PLATTSBURGH — Renovation of the George Moore Academic and Administrative Building at Clinton Community College could wrap up by early August.

“The project is really moving very nicely,” CCC President Ray DiPasquale told The Press-Republican during a recent interview.

“It’s looking great. It’s going to be a tremendous point of pride for the college, … along with the community, county and state of New York to bring back this wonderful historic building to the glory days.”


Phase 1 of the approximately $15 million project — which included the state-of-the-art Learning Commons — focused on renovating the south side of the building and has been completed.

Work on Phase 2, the building’s northern half, was ongoing until about three weeks ago, and will recommence when the weather breaks.

DiPasquale said 454 windows were replaced with triple-paned windows, which will bring huge energy savings to the college and help maintain a quieter atmosphere in the face of winds coming off the lake.

Other completed components include new doors at all the entrances, the new loading dock, the air conditioning system, new stairs on both the front and back verandas, and the reinstallation of the original Hotel Champlain window railings on the south side.

“What remains as we go forward is finishing the front veranda with railings, the north side (with) all the new stucco and facing, the new parking lot in the front,” DiPasquale said.


Director of Buildings and Grounds Robert Trombley estimates that about 98 percent of the internal work is complete, with one of the exceptions being window treatments on back order.

He anticipates that, by late spring or early summer, the project contractors will be ready to start installing the Exterior Insulation and Finish System (EIFS), which provides layers of insulation and, over that, stucco to maintain the historic Hotel Champlain facade.

“There are not a lot of silver linings in the pandemic, but one of the things about being remote is that it allowed things to progress so far,” he continued. “We were allowed to let people into areas that weren’t supposed to be open until Phase 2."

Prior to the pandemic, offices like admissions and student services temporarily moved to the Stafford Center for Arts, Science and Technology building during Phase 1 construction.

Additionally, courses offered in the Moore building were held in classrooms on the side not undergoing EIFS installation. DiPasquale has said that, this academic year, as much as 95 percent of the college's courses were offered remotely.

DiPasquale said the offices have since moved back to the Moore building. Trombley added that the project’s contractors have been very accommodating.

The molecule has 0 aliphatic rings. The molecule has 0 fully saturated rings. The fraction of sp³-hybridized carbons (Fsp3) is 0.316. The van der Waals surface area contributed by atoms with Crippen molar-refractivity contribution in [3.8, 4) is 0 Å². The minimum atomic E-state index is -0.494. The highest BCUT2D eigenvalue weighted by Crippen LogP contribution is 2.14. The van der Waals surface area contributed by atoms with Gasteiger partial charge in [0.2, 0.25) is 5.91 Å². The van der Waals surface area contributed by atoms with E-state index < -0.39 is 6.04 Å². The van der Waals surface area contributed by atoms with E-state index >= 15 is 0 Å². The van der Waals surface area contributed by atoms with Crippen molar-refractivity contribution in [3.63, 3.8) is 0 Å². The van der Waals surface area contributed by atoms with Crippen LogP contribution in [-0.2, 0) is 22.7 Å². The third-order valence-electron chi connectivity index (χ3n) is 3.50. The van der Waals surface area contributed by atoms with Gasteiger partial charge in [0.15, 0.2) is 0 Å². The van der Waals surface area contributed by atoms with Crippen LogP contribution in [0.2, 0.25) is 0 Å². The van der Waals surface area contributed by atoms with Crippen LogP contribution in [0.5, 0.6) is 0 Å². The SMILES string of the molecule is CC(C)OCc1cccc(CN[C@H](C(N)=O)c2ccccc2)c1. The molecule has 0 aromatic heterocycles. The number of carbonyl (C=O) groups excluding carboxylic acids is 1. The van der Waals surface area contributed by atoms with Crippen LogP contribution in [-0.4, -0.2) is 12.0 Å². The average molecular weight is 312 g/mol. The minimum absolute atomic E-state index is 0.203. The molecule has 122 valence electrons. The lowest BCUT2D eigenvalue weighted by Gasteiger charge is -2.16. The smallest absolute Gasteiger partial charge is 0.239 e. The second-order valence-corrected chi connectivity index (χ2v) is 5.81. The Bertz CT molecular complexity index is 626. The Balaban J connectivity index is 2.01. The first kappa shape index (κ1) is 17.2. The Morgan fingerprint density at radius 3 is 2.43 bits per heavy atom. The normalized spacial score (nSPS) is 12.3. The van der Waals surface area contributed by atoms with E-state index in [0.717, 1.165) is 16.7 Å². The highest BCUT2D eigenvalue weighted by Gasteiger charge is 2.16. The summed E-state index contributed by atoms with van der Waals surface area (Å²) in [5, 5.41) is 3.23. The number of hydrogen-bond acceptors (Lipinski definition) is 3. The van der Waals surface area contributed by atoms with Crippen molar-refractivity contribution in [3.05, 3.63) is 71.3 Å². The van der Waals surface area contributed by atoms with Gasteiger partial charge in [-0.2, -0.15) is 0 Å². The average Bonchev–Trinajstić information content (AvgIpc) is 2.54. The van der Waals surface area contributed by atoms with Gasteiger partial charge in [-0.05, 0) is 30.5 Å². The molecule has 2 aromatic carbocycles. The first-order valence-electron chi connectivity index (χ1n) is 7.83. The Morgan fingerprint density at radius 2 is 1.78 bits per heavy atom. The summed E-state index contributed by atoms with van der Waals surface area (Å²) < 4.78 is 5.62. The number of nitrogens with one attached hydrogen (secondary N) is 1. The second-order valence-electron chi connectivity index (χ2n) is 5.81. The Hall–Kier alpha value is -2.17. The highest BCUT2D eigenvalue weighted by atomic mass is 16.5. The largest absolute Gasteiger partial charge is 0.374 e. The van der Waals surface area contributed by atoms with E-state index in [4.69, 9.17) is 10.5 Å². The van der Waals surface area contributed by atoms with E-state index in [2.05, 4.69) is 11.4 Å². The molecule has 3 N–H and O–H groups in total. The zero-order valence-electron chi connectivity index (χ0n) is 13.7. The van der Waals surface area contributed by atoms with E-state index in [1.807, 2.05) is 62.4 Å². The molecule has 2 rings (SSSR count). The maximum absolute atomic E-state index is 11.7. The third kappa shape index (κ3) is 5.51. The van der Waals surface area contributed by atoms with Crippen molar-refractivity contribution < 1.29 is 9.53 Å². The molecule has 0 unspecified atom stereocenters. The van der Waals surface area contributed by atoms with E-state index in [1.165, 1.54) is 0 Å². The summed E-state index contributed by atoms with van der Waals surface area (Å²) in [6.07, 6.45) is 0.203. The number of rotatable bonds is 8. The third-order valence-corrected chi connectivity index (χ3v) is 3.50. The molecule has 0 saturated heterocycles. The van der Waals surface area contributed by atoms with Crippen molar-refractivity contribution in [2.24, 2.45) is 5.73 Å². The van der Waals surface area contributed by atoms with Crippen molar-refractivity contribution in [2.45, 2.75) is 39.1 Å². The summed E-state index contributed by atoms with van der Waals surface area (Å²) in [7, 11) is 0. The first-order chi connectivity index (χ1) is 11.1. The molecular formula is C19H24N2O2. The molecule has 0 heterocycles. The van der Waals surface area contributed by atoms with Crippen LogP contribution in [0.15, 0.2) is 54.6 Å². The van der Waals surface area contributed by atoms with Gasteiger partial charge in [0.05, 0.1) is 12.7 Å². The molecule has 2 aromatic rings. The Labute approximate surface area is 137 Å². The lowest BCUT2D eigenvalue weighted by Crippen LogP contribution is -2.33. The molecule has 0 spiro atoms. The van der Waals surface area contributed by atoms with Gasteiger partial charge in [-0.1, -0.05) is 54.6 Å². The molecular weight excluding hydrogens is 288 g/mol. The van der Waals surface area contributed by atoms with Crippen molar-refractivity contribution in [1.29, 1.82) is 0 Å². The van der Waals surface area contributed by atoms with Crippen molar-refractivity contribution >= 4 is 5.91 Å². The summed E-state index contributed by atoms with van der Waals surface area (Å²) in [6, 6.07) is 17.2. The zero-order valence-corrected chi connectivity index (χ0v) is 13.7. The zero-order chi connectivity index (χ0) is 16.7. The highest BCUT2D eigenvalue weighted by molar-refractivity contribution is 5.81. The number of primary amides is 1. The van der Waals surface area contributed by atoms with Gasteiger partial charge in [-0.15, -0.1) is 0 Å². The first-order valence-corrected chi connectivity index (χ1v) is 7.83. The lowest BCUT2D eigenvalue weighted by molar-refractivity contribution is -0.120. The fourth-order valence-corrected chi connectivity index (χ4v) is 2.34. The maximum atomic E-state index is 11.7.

“They have really taken pride in the work, not that they didn’t on other jobs, but you could just tell they were really interested in preserving the building.”


Construction was paused for about a month last spring during the initial shutdown in New York State, Trombley said.

DiPasquale added that Gov. Andrew Cuomo reacted quickly to higher education projects across the 64 SUNY campuses.

“We were all treated the same; we had to submit a plan, the company had to submit safety protocols. I would say it was no more than a month and they were right back on the project. I would say they actually made up that time.”

No specific changes to the Moore project were made due to COVID-19-related concerns, Trombley said, though filters across campus were upgraded to MERV 13 and additional hand-sanitizing stations were installed.

Such expenses were covered by federal coronavirus relief money, DiPasquale said.


DiPasquale said the project is on time and on budget, but Trombley added that CCC is still waiting on final numbers before deciding which alternates to move forward with, though the goal is to redo the faculty and staff parking lot.

“Once they (contractors) return in the spring and get going on the project, we’ll see exactly what’s going on. I think by early spring we’ll be able to decide what we’re going to do moving forward," Trombley added.

Any remaining projects on campus are smaller in nature.

“We’ve done a lot the last three or four years,” Trombley said, referring also to the $12.7 million Institute for Advanced Manufacturing that opened in fall 2017.

The college is planning a grand reopening of the Moore building with dignitaries present. DiPasquale remains optimistic that it will coincide with welcoming back students — the vast majority of whom are currently learning remotely — to in-person learning.

Email Cara Chapman:

Twitter: @PPR_carachapman

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